Not more than 30 minutes after the blog post last Monday, I started having contractions at 5:45 p.m. on Monday, September 20th.
Knowing that we wanted to labor at home for as long as possible, we began casually timing them and noticed that they were about 15 minutes apart for the first few hours and then progressed to 7 minutes apart by 10:00 p.m. that night.
Despite what we have heard in our Bradley class and from friends, there was no way in god’s green earth that sleeping was at all in my future. Even being in the bed while contracting was torture. I tried to at least lie down and rest and it was horrible. The contractions were more intense and I felt like crawling out of my skin to get away from them. When I was standing or rocking on the birthing ball they were much better, so that’s what I did. I sat on the ball at the foot of the bed, leaned over with my torso propped up on pillows. In between contractions I rested briefly, but they were coming every 6 minutes from 10:00 p.m. – 3:00 a.m. so I wasn’t sleeping too much. Lauren did rest though, which was good and got a few hours of sleep. Little did she know how much I would need her support as my birth coach over the next hours.
Around 3:00 a.m. the contractions intensified to about every 5 minutes and then got to be every 4 minutes by 6:00 a.m. At 6:00 a.m. my mother came over to provide the counter-pressure I desperately needed on my back during contractions while Lauren rested and prepared our bags. We had called the midwife the night before around 9:00 p.m. to let her know that labor started, so we gave her a quick call to let her know where we were. She said to simply call her when we were ready to meet her at the hospital.
Stephanie, Lauren’s cousin and Baby Bunny’s godmother, came over around 8:30 a.m. for some added support and encouragement. At this point in labor I was still talking, eating, walking and joking around. I was in a great mood and was communicating… this changed a bit later on.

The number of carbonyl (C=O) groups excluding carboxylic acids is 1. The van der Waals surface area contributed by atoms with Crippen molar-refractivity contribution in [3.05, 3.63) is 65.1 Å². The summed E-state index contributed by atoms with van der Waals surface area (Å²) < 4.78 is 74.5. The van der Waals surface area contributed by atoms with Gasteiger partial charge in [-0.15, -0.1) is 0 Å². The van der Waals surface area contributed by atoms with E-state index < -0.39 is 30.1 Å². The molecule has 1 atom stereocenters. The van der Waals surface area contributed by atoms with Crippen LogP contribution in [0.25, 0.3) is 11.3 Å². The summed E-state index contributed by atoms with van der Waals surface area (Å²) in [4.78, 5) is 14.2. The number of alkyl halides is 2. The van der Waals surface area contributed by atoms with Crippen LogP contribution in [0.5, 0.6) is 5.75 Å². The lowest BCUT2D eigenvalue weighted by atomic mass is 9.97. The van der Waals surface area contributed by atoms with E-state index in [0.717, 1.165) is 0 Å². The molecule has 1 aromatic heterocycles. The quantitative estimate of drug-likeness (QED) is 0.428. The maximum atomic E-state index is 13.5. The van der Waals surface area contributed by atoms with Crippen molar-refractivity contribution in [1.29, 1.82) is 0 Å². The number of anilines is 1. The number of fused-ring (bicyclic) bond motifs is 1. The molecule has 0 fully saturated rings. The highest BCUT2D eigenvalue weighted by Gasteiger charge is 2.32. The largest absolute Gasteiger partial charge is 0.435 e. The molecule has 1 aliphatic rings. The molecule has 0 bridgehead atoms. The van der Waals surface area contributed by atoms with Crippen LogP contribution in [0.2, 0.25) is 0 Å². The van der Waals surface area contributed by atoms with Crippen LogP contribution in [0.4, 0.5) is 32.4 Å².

At 11:30 a.m. I told Lauren that I think we should call the midwife since my contractions were every 3 or 4 minutes and had been so for a few hours. When she called, the midwife asked us to come into her office to be checked, since she didn’t want us arriving at the hospital if I wasn’t dilated enough. Well, much to our surprise and hers, I was 6 cm dilated and almost 100% effaced! She told us to meet her at the hospital around 2:00 p.m.
Upon hearing that we had 2 hours til the hospital, Lauren said it was time to start walking to speed things along and get the baby out! Our midwife’s office is in Baltimore, near Johns Hopkins University. To avoid having to walk somewhere and search for a bathroom every time I had to pee, which was often since I was drinking about 32 ounces of water an hour to stay hydrated and avoid an IV, we decided to stay near the office and just walk up and down the street. Well you should have seen it! Here is a very pregnant and laboring woman, walking down the street and stopping every 2 – 3 minutes to hold onto Lauren, have my back pressed on by my mom and MOOOOOOAAAAAAAAAANNNNNING through every contraction. We got lots of fun looks. I think our afternoon on the street served as birth control for many college students. The look of terror in their faces when we said we were in labor was enough to have a few of them order chastity belts, I am sure!